Despite oft-repeated doubts as to its stability, the Eiffel Tower celebrated its centenary in 1989 after a general overhaul lasting eight years. In 1932 it lost its title as the world's highest man- made structure to the Empire State Building in New York (a title now held by Burj Dubai, expect to rise to 2,684 ft upon completion), but is still visited by almost six million people a year. The Eiffel Tower has long been, and still is, the great landmark of Paris.
Sunday, May 22, 2011
A windmill is a machine which converts the energy of wind into rotational energy by means of vanes called sails or blades. Originally windmills were developed for milling grain for food production. In the course of history the windmill was adapted to many other industrial uses. An important application was to pump water. Windmills used for generating electricity are commonly known as wind turbines.
Monday, April 25, 2011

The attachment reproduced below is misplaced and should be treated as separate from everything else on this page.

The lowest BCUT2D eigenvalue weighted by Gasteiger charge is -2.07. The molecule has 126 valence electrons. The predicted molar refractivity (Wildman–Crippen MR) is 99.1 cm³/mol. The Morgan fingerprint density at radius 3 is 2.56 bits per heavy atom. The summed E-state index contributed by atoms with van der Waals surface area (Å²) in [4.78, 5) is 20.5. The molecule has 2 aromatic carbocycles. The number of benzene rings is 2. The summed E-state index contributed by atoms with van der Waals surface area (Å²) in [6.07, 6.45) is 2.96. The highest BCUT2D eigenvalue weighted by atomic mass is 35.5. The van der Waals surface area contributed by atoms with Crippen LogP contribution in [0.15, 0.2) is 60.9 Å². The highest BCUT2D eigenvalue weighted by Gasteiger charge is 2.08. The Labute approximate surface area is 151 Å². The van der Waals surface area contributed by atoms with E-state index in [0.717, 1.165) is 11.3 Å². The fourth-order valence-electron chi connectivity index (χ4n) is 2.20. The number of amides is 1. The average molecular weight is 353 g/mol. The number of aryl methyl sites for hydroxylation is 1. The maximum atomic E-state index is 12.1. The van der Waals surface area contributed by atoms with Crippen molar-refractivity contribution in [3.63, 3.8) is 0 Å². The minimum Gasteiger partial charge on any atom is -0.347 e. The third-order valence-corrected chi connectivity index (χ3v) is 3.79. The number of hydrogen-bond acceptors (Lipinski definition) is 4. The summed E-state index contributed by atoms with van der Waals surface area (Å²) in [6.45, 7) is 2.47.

The castle is a mix of styles from Gothic to Renaissance. Prince Elector Ruprecht III (1398–1410) erected the first building in the inner courtyard as a royal residence. The building was divided into a ground floor made of stone and framework upper levels. Another royal building is located opposite the Ruprecht Building: the Fountain Hall. Prince Elector Philipp (1476–1508) is said to have arranged the transfer of the hall's columns from a decayed palace of Charlemagne from Ingelheim to Heidelberg.
Sunday, April 10, 2011
The oldest part of the Orloj, the mechanical clock and astronomical dial, dates back to 1410 when it was made by clockmaker Mikuláš of Kadaňand Jan Šindel, the latter a professor of mathematics and astronomy at Charles University.
Later, presumably around 1490, the calendar dial was added and clock facade decorated with gothic sculptures.